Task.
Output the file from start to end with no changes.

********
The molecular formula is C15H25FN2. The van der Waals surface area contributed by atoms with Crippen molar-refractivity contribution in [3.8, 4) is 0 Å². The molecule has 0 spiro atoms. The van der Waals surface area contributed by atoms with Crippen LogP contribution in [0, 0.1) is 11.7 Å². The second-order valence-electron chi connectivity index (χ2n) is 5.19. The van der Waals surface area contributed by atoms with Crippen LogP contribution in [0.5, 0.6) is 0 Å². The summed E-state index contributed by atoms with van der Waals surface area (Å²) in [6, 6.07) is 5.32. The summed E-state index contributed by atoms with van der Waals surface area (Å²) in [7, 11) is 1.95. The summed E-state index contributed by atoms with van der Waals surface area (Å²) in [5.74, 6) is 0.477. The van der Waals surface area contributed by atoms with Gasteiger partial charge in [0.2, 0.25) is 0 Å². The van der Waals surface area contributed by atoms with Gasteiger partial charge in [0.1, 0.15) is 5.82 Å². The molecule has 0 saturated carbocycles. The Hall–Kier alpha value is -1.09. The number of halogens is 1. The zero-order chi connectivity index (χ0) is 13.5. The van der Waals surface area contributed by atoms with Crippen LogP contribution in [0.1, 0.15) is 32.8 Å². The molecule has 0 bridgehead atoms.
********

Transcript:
The molecular formula is C15H25FN2. The van der Waals surface area contributed by atoms with Crippen molar-refractivity contribution in [3.8, 4) is 0 Å². The molecule has 0 spiro atoms. The van der Waals surface area contributed by atoms with Crippen LogP contribution in [0, 0.1) is 11.7 Å². The second-order valence-electron chi connectivity index (χ2n) is 5.19. The van der Waals surface area contributed by atoms with Crippen LogP contribution in [0.5, 0.6) is 0 Å². The summed E-state index contributed by atoms with van der Waals surface area (Å²) in [6, 6.07) is 5.32. The summed E-state index contributed by atoms with van der Waals surface area (Å²) in [7, 11) is 1.95. The summed E-state index contributed by atoms with van der Waals surface area (Å²) in [5.74, 6) is 0.477. The van der Waals surface area contributed by atoms with Gasteiger partial charge in [0.2, 0.25) is 0 Å². The van der Waals surface area contributed by atoms with Gasteiger partial charge in [0.1, 0.15) is 5.82 Å². The molecule has 0 saturated carbocycles. The Hall–Kier alpha value is -1.09. The number of halogens is 1. The zero-order chi connectivity index (χ0) is 13.5. The van der Waals surface area contributed by atoms with Crippen LogP contribution in [0.1, 0.15) is 32.8 Å². The molecule has 0 bridgehead atoms.